16 11 2011


The twenty-seventh of October two thousand and eleven. This is a date which should not be forgotten. Every year on this date those who should lament should lament and those who should celebrate should celebrate. It may be called anything you like: the feast of the European fiasco, the day of the Greek scandal, swindlers day, memorial day for the European ideal... This is the date on which the EU wiped off 50 percent of Greece’s debts and the values of which Europe rested have de facto died. Joy to those who would celebrate. Get well soon to those who are sorrowed. Shame on those who have caused it.

We thought that the European Union had rules. We believed that the European Union is a totality of rules. We held that the European Union acted based on principles and not differently with different countries and situations. We thought that the European Union took decisions based on ideals and not on daily concerns, petty interests and fellowship. We thought the European Union did not have double standards. We were very, very wrong.

For decades Greece has eaten and drunk away. It lived a life of luxury. It did not produce, only consume and spent the money from European Union coffers. Then it went bankrupt. The European Union should have expelled Greece and served it with the bill for its actions.

This was not what the European Union did. First the Union laid down a “Euro pipeline” ending  in Athens  to support Greece, despite the alterations Athens made to documents, its cosmetic changes to statistics and its betrayal of the Union. Greece did not make any reforms, nor did its performance improve.

Then the European Union tried to save the money it extended to Greece in order to recoup the funds from Greece’s spending and get its credit back. As a result the Union wiped off 50 percent of Greece’s debt.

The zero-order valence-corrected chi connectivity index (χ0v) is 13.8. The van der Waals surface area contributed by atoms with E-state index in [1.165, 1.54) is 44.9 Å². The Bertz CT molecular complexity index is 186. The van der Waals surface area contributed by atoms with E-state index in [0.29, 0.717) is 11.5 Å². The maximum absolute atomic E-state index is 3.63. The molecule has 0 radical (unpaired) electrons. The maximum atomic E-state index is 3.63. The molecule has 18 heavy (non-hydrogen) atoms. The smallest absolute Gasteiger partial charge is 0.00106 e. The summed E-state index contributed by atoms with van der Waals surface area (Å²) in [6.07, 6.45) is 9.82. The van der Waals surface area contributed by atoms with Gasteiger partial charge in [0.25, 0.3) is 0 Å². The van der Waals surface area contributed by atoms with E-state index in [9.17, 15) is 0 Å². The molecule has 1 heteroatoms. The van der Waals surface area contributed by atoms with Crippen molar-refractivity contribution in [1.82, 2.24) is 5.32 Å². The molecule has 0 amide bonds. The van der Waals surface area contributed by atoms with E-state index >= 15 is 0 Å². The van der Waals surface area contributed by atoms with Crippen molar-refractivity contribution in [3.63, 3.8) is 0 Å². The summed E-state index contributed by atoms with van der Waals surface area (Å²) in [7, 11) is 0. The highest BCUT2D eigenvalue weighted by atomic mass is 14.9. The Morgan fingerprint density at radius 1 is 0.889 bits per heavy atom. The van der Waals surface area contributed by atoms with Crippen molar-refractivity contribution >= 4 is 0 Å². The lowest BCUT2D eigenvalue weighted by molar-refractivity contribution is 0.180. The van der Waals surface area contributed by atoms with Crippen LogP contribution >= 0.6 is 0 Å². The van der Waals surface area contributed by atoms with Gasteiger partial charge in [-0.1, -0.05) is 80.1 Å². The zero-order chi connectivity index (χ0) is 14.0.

Did anyone ask for the opinion of those Europeans who financed Greece’s sweet life for years? Of course not! For that is not how things are done in the European Union.

When the European Constitution draft collapsed, Brussels had prepared a new agreement document with the same content: the Lisbon Treaty. That did not work either. For Ireland had rejected the ratification of the agreement in a referendum. Then the European Union decided that Ireland should hold a second referendum on the same subject. In the second referendum, the Irish voted “yes”.

A bigger mess occurred in October. On the 11th of October 2011, the Slovak Parliament voted to reject the expansion of the European Financial Stability Fund (EFSF). Yet, whatever happened behind closed doors, on the 13th of October 2011, the Slovak Parliament announced its approval of the expansion of the EFSF.

Where are the principles? Where are the rules? Are the members truly equal? Where are respect and democracy? EUR 100 billion worth of funds have been scrapped away from the list of debts Greece owed to Europe. Those who object to the small payments made to Turkey in the name of the bible and Christ must have a difficult time explaining this mess through articles and paragraphs.